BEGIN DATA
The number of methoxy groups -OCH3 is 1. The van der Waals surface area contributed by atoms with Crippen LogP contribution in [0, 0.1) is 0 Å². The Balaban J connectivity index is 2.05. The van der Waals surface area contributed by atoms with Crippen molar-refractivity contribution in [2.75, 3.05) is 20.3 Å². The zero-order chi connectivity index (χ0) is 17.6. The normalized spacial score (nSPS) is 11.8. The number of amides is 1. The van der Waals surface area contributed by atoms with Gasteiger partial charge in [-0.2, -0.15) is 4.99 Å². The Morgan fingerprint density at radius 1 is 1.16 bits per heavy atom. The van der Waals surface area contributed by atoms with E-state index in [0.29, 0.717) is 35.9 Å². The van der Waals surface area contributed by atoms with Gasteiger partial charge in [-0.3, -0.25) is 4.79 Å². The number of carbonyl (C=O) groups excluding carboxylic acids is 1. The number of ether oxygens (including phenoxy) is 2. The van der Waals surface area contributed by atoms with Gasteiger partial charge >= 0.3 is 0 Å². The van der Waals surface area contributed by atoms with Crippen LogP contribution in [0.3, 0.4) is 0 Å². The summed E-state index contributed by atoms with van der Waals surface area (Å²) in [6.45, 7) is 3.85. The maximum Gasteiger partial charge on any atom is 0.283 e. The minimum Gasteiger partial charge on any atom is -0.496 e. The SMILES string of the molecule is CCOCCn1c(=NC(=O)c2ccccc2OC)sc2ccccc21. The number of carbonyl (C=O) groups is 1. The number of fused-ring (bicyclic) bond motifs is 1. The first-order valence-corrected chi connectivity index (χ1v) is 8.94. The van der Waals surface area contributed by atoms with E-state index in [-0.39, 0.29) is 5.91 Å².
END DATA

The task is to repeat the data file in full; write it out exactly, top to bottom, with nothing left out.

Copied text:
The number of methoxy groups -OCH3 is 1. The van der Waals surface area contributed by atoms with Crippen LogP contribution in [0, 0.1) is 0 Å². The Balaban J connectivity index is 2.05. The van der Waals surface area contributed by atoms with Crippen molar-refractivity contribution in [2.75, 3.05) is 20.3 Å². The zero-order chi connectivity index (χ0) is 17.6. The normalized spacial score (nSPS) is 11.8. The number of amides is 1. The van der Waals surface area contributed by atoms with Gasteiger partial charge in [-0.2, -0.15) is 4.99 Å². The Morgan fingerprint density at radius 1 is 1.16 bits per heavy atom. The van der Waals surface area contributed by atoms with E-state index in [0.29, 0.717) is 35.9 Å². The van der Waals surface area contributed by atoms with Gasteiger partial charge in [-0.3, -0.25) is 4.79 Å². The number of carbonyl (C=O) groups excluding carboxylic acids is 1. The number of ether oxygens (including phenoxy) is 2. The van der Waals surface area contributed by atoms with Gasteiger partial charge >= 0.3 is 0 Å². The van der Waals surface area contributed by atoms with Crippen LogP contribution in [0.3, 0.4) is 0 Å². The summed E-state index contributed by atoms with van der Waals surface area (Å²) in [6.45, 7) is 3.85. The maximum Gasteiger partial charge on any atom is 0.283 e. The minimum Gasteiger partial charge on any atom is -0.496 e. The SMILES string of the molecule is CCOCCn1c(=NC(=O)c2ccccc2OC)sc2ccccc21. The number of carbonyl (C=O) groups is 1. The number of fused-ring (bicyclic) bond motifs is 1. The first-order valence-corrected chi connectivity index (χ1v) is 8.94. The van der Waals surface area contributed by atoms with E-state index in [-0.39, 0.29) is 5.91 Å².